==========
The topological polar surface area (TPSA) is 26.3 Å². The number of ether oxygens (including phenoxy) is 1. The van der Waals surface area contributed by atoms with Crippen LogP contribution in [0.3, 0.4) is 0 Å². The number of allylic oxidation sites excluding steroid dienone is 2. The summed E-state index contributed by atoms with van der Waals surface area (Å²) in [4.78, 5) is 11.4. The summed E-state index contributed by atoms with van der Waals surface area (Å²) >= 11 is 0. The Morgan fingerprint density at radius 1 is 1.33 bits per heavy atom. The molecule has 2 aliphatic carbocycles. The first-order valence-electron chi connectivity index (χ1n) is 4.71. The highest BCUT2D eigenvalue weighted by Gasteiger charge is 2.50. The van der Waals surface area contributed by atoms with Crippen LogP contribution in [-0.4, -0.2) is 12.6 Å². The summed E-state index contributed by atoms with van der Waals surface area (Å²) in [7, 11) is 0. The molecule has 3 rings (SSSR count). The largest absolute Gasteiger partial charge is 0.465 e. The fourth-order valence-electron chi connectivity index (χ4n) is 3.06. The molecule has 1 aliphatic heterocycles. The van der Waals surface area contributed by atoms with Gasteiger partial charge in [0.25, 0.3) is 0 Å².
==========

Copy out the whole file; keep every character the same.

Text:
The topological polar surface area (TPSA) is 26.3 Å². The number of ether oxygens (including phenoxy) is 1. The van der Waals surface area contributed by atoms with Crippen LogP contribution in [0.3, 0.4) is 0 Å². The number of allylic oxidation sites excluding steroid dienone is 2. The summed E-state index contributed by atoms with van der Waals surface area (Å²) in [4.78, 5) is 11.4. The summed E-state index contributed by atoms with van der Waals surface area (Å²) >= 11 is 0. The Morgan fingerprint density at radius 1 is 1.33 bits per heavy atom. The molecule has 2 aliphatic carbocycles. The first-order valence-electron chi connectivity index (χ1n) is 4.71. The highest BCUT2D eigenvalue weighted by Gasteiger charge is 2.50. The van der Waals surface area contributed by atoms with Crippen LogP contribution in [-0.4, -0.2) is 12.6 Å². The summed E-state index contributed by atoms with van der Waals surface area (Å²) in [7, 11) is 0. The molecule has 3 rings (SSSR count). The largest absolute Gasteiger partial charge is 0.465 e. The fourth-order valence-electron chi connectivity index (χ4n) is 3.06. The molecule has 1 aliphatic heterocycles. The van der Waals surface area contributed by atoms with Gasteiger partial charge in [0.25, 0.3) is 0 Å².